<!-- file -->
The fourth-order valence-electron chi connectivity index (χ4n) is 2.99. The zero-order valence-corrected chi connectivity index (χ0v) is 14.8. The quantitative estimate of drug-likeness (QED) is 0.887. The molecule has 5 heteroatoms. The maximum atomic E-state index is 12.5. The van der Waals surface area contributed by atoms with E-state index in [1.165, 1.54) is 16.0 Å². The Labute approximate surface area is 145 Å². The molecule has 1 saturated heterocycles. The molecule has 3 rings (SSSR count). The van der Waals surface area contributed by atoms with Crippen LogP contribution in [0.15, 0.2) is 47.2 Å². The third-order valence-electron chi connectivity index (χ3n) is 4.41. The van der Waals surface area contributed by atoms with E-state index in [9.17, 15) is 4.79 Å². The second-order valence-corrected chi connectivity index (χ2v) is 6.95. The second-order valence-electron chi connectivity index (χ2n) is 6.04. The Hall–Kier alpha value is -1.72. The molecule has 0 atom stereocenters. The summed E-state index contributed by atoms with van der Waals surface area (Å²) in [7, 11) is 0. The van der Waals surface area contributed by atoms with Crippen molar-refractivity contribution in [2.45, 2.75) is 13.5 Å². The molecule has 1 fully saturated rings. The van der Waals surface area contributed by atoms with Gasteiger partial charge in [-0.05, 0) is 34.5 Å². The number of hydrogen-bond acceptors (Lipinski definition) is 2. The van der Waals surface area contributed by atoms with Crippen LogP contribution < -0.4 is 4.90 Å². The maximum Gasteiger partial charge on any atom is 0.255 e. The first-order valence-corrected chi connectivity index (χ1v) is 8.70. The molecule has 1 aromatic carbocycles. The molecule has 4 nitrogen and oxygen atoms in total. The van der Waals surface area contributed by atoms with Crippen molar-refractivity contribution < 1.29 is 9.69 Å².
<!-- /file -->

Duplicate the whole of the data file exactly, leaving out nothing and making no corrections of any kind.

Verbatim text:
The fourth-order valence-electron chi connectivity index (χ4n) is 2.99. The zero-order valence-corrected chi connectivity index (χ0v) is 14.8. The quantitative estimate of drug-likeness (QED) is 0.887. The molecule has 5 heteroatoms. The maximum atomic E-state index is 12.5. The van der Waals surface area contributed by atoms with E-state index in [1.165, 1.54) is 16.0 Å². The Labute approximate surface area is 145 Å². The molecule has 1 saturated heterocycles. The molecule has 3 rings (SSSR count). The van der Waals surface area contributed by atoms with Crippen LogP contribution in [0.15, 0.2) is 47.2 Å². The third-order valence-electron chi connectivity index (χ3n) is 4.41. The van der Waals surface area contributed by atoms with E-state index in [9.17, 15) is 4.79 Å². The second-order valence-corrected chi connectivity index (χ2v) is 6.95. The second-order valence-electron chi connectivity index (χ2n) is 6.04. The Hall–Kier alpha value is -1.72. The molecule has 0 atom stereocenters. The summed E-state index contributed by atoms with van der Waals surface area (Å²) in [7, 11) is 0. The van der Waals surface area contributed by atoms with Crippen molar-refractivity contribution in [2.45, 2.75) is 13.5 Å². The molecule has 1 fully saturated rings. The van der Waals surface area contributed by atoms with Gasteiger partial charge in [-0.05, 0) is 34.5 Å². The number of hydrogen-bond acceptors (Lipinski definition) is 2. The van der Waals surface area contributed by atoms with Crippen LogP contribution < -0.4 is 4.90 Å². The maximum Gasteiger partial charge on any atom is 0.255 e. The first-order valence-corrected chi connectivity index (χ1v) is 8.70. The molecule has 1 aromatic carbocycles. The molecule has 4 nitrogen and oxygen atoms in total. The van der Waals surface area contributed by atoms with Crippen molar-refractivity contribution < 1.29 is 9.69 Å².